State Counselor Aung San Suu Kyi wears gloves and a face mask as she pays respects to her late father, General Aung San, during a ceremony to mark the 73rd anniversary of Martyrs' Day in Yangon on July 19. (Photo: AFP)
In commemorating Martyrs’ Day, Cardinal Charles Bo of Yangon has called for building a nation with peace and prosperity, love and hope as the conflict-torn country remains one of the poorest in Southeast Asia.
He said the blood of the martyrs should have been the seed of peace and harmony in Myanmar.
He said when the leaders were trying to sow the seeds of “democracy, equal rights for all,” evil people schemed together and sowed hatred and sorrow among the nation by mercilessly shooting down the national leaders.
“Not only the leaders died that day. The dream of a peaceful and prosperous Myanmar died that day,” the cardinal said in a homily on July 19.
This year marks the 73rd anniversary of the death of nine national martyrs who were assassinated on July 19, 1947, a year before Myanmar gained its independence from Britain.
Out of the nine national martyrs, five were Buddhist, two were Muslim, one was Christian and another was Hindu.
The cardinal said the seeds of hatred and violence sowed that day continue to bleed the nation, perpetuating chronic wars, jeopardizing the lives of millions as refugees, internally displaced persons and migrant workers.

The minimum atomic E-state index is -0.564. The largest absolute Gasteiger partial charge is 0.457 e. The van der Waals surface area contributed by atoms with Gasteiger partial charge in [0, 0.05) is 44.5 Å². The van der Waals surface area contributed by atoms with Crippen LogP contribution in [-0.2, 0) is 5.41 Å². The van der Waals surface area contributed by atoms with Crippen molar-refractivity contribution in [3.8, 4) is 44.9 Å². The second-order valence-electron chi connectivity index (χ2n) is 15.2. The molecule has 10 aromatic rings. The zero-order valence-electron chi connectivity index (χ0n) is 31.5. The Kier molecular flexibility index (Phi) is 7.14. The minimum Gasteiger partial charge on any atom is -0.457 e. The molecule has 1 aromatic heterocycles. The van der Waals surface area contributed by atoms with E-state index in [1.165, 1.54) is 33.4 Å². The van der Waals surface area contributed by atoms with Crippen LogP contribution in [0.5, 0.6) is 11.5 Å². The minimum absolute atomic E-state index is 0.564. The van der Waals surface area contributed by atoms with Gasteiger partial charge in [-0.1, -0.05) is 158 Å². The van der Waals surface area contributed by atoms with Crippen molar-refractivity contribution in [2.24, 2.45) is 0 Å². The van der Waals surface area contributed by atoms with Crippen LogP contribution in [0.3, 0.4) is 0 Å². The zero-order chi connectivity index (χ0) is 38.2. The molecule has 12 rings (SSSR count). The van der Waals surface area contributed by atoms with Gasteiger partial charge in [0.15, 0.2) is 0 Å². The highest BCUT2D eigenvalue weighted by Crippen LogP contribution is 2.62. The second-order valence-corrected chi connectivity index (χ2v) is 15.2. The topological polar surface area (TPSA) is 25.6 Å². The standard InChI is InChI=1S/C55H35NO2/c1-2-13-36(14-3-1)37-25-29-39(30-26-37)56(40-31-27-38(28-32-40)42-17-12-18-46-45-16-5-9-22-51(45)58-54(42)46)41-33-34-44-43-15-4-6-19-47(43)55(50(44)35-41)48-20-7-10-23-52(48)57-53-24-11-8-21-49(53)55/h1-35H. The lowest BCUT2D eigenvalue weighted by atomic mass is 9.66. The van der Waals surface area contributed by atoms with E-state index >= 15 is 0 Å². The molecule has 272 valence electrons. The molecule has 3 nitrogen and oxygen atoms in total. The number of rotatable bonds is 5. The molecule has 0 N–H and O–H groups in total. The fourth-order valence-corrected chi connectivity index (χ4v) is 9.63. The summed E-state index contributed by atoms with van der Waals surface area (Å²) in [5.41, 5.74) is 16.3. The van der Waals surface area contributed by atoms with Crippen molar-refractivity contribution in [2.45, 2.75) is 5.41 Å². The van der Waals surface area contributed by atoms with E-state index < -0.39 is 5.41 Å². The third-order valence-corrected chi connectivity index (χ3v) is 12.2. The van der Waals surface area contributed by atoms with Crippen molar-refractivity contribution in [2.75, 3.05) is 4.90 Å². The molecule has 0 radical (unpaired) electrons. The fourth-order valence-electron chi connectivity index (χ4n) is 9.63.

He cited the country’s development when it was hailed as a golden land among the richest in Southeast Asia in the 1960s.
He said some “evil people as in the parable came at night and sowed the seeds of poverty and it has grown into a forest. Now we are one of the poorest countries in Southeast Asia.”
The 72-year-old cardinal said the founding fathers including General Aung San did not shed their blood to make this land “a showcase for poverty. They gave themselves as seeds of wheat, seeds of prosperity, seeds of peace for this land.”
Cardinal Bo stressed that power, conflict and economic and environmental looting have left this country in sorrow.
“Democracy is the seed that is growing slowly, freedoms and rights are growing slowly,” he said. “But our martyrs’ spirit will rest in peace only when every man and woman in this country lives in basic dignity, safety and security and enjoying all the freedom.”
“The time has come to identify the weeds and uproot them and burn them in the furnace of history. Let us sow the seed of peace and prosperity and let there be a new Myanmar of hope and love.”
Thousands of people across the country’s 14 states and divisions commemorated Martyrs’ Day but this year's event was low-profile due to the Covid-19 pandemic.
People bowed in silence for 90 seconds as the clock approached 10.37am, the time when the nine martyrs were gunned down in Yangon, allegedly by armed paramilitaries of former prime minister U Saw. Sirens blared and drivers honked their car horns to remember the tragedy.
At the Martyrs’ Mausoleum in Yangon, the commercial hub of the country, the ceremony was held with limited numbers of government officials and relatives of the fallen leaders observing social distancing rules imposed by the ministry of health and sports.
State Counselor Aung San Suu Kyi, the daughter of General Aung San, laid a wreath and paid respects to her father at the mausoleum.
From 1988 until 2011, military leaders had largely shunned the official commemoration but Myanmar’s military chief Min Aung Hlaing has attended the ceremony since 2016.